- Cannock Chase Railway, 1863
- Cannock Mineral Railway, 1869
- Carnarvon and Llanberis Railway, 1870
- Carnarvonshire Railway, 1870
- Central Wales Railway, 1868
- Central Wales and Carmarthen Junction Railway, 1891
- Central Wales Extension Railway, 1868
- Chester and Holyhead Railway, 1858
- Cockermouth and Workington Railway, 1866
- Conway and Llanrwst Railway, 1867
- Cromford and High Peak Railway, 1862
- Denbigh, Ruthin and Corwen Railway, 1879
- Fleetwood, Preston and West Riding Junction Railway, 1867 (jointly with Lancashire and Yorkshire Railway)
- Hampstead Junction Railway, 1867
- Harrow and Stanmore Railway, 1899
- Huddersfield and Manchester Railway and Canal, 1847
- Knighton Railway, 1863
- Lancashire and Yorkshire Railway, 1921
- Lancashire Union Railway, 1883 (jointly with Lancashire and Yorkshire Railway)
- Lancaster and Carlisle Railway, 1859
- Leeds, Dewsbury and Manchester Railway, 1847
- Ludlow and Clee Hill Railway, 1892 (jointly with GWR)
- Manchester South Junction and Altrincham Railway, 1849 (jointly with Sheffield, Ashton-under-Lyne and Manchester Railway)
- Merthyr, Tredegar and Abergavenny Railway, 1862
- Nerquis Railway, 1866
- Newport Pagnell Railway, 1875
- North and South Western Junction Railway, 1871 (jointly with the Midland Railway and the North London Railway)
- North London Railway, 1909 (NLR retained own Board)
- Oldham, Ashton-under-Lyne and Guide Bridge Railway, 1862 (jointly with the Manchester, Sheffield and Lincolnshire Railway)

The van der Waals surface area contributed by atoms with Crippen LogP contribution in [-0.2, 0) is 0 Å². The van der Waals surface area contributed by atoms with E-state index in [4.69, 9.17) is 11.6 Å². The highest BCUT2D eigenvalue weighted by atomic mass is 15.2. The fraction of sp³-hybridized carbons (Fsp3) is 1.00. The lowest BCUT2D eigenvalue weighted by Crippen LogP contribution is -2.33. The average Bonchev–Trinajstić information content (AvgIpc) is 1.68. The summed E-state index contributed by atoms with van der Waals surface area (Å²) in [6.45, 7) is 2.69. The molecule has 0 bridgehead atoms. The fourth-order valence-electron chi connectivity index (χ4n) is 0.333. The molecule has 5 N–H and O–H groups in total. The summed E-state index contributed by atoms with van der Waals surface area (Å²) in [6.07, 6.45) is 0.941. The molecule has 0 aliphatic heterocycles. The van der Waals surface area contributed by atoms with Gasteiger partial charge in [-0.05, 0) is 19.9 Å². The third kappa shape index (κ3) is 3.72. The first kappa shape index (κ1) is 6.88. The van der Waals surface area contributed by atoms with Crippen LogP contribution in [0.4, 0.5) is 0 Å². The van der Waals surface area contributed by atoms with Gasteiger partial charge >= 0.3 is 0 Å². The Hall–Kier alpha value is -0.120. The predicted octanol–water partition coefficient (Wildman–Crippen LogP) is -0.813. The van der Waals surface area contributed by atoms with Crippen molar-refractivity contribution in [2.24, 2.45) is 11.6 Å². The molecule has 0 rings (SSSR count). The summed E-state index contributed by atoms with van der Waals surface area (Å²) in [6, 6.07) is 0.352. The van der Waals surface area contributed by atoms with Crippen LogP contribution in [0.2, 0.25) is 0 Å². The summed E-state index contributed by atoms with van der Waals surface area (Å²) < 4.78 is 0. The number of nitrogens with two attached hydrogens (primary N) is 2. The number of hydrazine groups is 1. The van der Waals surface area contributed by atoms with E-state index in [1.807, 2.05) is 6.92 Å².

- Portpatrick and Wigtownshire Railway, 1885 (jointly with Midland Railway, Caledonian Railway and Glasgow and South Western Railway)
- Preston and Wyre Railway, 1847 (jointly with Lancashire and Yorkshire Railway)
- Rugby and Leamington Railway, 1848
- St George's Harbour, 1861
- St Helens Canal and Railway, 1864
- Shrewsbury and Hereford Railway, 1862 (jointly with GWR and West Midland Railway)
- Shrewsbury and Welshpool Railway, 1864 (jointly with GWR from 1865)
- Shropshire Union Railways and Canal, 1847
- Sirhowy Railway, 1876
- South Leicestershire Railway, 1867
- South Staffordshire Railway, 1861
- Stockport, Disley and Whaley Bridge Railway, 1866
- Trent Valley Railway, 1847
- Tenbury Railway, 1866 (jointly with GWR from 1869)
- Vale of Clwyd Railway, 1867
- Vale of Towy Railway, 1884 (jointly with GWR from 1889)
- Warrington and Stockport Railway, 1859
- Watford and Rickmansworth Railway, 1881
- West London Extension Railway, 1859 (jointly with GWR, LSWR and LBSCR)
- Whitehaven, Cleator and Egremont Railway, 1877 (jointly with Furness Railway from 1878)
- Whitehaven Junction Railway, 1866
The LNWR's main engineering works were at Crewe (locomotives), Wolverton (carriages) and Earlestown (wagons). Locomotives were usually painted green at first, but in 1873 black was adopted as the standard livery. This finish has been described as "blackberry black".
Major accidents on the LNWR include:-
- 1861 – Wootton bridge collapse; 2 killed
- 1867 – Warrington rail crash; 8 killed, 33 injured
- 1868 – Abergele rail disaster; 32 killed
- 1873 – Wigan rail crash; 13 killed, 30 injured
- 1894 – Chelford rail accident; 14 killed, 48 injured
- 1912 – Ditton Junction rail crash; 15 killed
- 1915 – Weedon rail crash; 10 killed, 21 injured
From 1909–1922, the LNWR undertook a large-scale project to electrify the whole of its London inner-suburban network.